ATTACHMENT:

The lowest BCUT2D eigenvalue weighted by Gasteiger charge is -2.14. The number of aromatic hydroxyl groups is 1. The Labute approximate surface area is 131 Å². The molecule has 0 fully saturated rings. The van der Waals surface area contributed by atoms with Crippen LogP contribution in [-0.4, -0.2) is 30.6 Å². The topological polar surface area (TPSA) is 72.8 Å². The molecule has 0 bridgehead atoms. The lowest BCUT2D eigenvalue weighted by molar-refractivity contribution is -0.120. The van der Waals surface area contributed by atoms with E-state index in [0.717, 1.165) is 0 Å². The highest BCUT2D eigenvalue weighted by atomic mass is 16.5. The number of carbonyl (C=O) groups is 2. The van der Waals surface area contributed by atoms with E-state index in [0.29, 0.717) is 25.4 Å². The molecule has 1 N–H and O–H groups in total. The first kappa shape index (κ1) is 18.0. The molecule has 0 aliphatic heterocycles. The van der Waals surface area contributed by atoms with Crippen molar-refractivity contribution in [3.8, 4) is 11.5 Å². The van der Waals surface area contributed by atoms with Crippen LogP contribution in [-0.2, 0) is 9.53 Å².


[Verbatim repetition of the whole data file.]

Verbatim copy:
The lowest BCUT2D eigenvalue weighted by Gasteiger charge is -2.14. The number of aromatic hydroxyl groups is 1. The Labute approximate surface area is 131 Å². The molecule has 0 fully saturated rings. The van der Waals surface area contributed by atoms with Crippen LogP contribution in [-0.4, -0.2) is 30.6 Å². The topological polar surface area (TPSA) is 72.8 Å². The molecule has 0 bridgehead atoms. The lowest BCUT2D eigenvalue weighted by molar-refractivity contribution is -0.120. The van der Waals surface area contributed by atoms with E-state index in [0.717, 1.165) is 0 Å². The highest BCUT2D eigenvalue weighted by atomic mass is 16.5. The number of carbonyl (C=O) groups is 2. The van der Waals surface area contributed by atoms with E-state index in [0.29, 0.717) is 25.4 Å². The molecule has 1 N–H and O–H groups in total. The first kappa shape index (κ1) is 18.0. The molecule has 0 aliphatic heterocycles. The van der Waals surface area contributed by atoms with Crippen molar-refractivity contribution in [3.8, 4) is 11.5 Å². The van der Waals surface area contributed by atoms with Crippen LogP contribution in [-0.2, 0) is 9.53 Å².